If you can’t pay the tax that you owe, you should contact the tax office to make payment arrangements. In general, a bankruptcy filing does not eliminate recent tax debts. (To find out when you can discharge tax debts, see Tax Debts in Chapter 7 Bankruptcy.) However, through a Chapter 13 case, you may be able to pay off the tax debt over a period of three to five years.

Student Loans

If you default on your student loans, the lender may impose the following:

  • wage garnishment (depending on the state in which you live)
  • offsets of federal and/or state income tax refunds
  • loss of eligibility for federal aid, including Pell grants
  • loss of deferment or forbearance options, or
  • reduction in social security or disability income.

If you can't afford your student loans, you should contact your lender and explain your situation. Your lender will be able to discuss your repayment options. For more information on getting out of default, read see Student Loans: Getting Out of Default.

In order to discharge student loan debt in bankruptcy, you must prove that paying your loans causes an undue hardship. This is usually a tough standard to meet, although not impossible in every situation. To learn more, see Student Loans in Bankruptcy.

Are You at Risk of Losing Your Home or Car?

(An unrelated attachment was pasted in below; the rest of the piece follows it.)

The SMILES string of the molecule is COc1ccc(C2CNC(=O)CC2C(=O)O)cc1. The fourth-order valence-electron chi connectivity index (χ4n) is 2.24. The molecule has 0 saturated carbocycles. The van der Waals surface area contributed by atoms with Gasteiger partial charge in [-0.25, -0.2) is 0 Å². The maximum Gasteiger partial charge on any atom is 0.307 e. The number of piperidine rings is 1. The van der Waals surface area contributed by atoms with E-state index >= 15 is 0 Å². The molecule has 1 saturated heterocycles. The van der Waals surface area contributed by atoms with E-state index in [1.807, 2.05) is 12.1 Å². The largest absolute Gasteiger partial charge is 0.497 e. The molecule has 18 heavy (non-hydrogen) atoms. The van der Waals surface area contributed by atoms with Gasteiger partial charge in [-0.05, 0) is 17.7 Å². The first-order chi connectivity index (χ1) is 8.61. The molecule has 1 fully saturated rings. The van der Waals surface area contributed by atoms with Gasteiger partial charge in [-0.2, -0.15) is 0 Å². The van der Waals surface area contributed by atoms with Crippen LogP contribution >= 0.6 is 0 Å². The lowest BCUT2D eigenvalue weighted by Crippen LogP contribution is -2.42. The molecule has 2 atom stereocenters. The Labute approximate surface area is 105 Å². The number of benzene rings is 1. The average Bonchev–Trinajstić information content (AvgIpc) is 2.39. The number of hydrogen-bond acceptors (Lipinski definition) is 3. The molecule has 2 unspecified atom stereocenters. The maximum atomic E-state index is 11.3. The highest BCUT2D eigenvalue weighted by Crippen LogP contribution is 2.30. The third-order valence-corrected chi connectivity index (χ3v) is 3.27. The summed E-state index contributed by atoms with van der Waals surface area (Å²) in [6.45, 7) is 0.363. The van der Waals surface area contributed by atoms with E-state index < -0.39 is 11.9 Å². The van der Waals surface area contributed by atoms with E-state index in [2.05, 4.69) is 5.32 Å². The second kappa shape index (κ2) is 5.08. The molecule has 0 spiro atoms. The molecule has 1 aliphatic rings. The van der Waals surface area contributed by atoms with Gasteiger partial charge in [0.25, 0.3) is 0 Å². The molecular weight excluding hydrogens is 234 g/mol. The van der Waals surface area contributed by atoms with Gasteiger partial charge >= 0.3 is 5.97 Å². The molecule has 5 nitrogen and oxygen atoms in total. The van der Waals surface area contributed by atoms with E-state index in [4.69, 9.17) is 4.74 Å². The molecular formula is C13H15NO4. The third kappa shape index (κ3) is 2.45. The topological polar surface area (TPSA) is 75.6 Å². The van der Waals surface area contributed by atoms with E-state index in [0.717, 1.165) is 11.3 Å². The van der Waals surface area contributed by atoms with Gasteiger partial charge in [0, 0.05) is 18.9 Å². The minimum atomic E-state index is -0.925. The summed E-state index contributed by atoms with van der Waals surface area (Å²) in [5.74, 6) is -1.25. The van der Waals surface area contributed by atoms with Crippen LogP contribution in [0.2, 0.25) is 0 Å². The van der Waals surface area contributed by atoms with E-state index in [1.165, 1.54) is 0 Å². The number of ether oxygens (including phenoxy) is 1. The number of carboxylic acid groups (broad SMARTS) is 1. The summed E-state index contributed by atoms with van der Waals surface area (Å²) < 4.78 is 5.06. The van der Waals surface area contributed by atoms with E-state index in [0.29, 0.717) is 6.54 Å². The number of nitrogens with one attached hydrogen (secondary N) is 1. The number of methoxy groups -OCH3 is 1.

If you are behind in your mortgage or car loan payments, you can catch up on those payments through Chapter 13 bankruptcy. You may also be able to get rid of second mortgages or home equity lines of credit or reduce your car loan to the market value of the car. (See Your Home in Chapter 13 Bankruptcy and Your Car in Chapter 13 Bankruptcy.)

In Chapter 7 bankruptcy, you cannot make up arrearages on loans, but if you can get rid of other debts to free up money to pay your mortgage or car loan, it might be worthwhile to file. (See Your Home in Chapter 7 Bankruptcy and Your Car in Chapter 7 Bankruptcy.)

If bankruptcy helps you save your home or car, it may be a good choice for you.

Alternatives to Bankruptcy and Doing Nothing

Before you decide on filing for bankruptcy or doing absolutely nothing, consider other alternatives for dealing with debts. For more information, see Alternatives to Bankruptcy.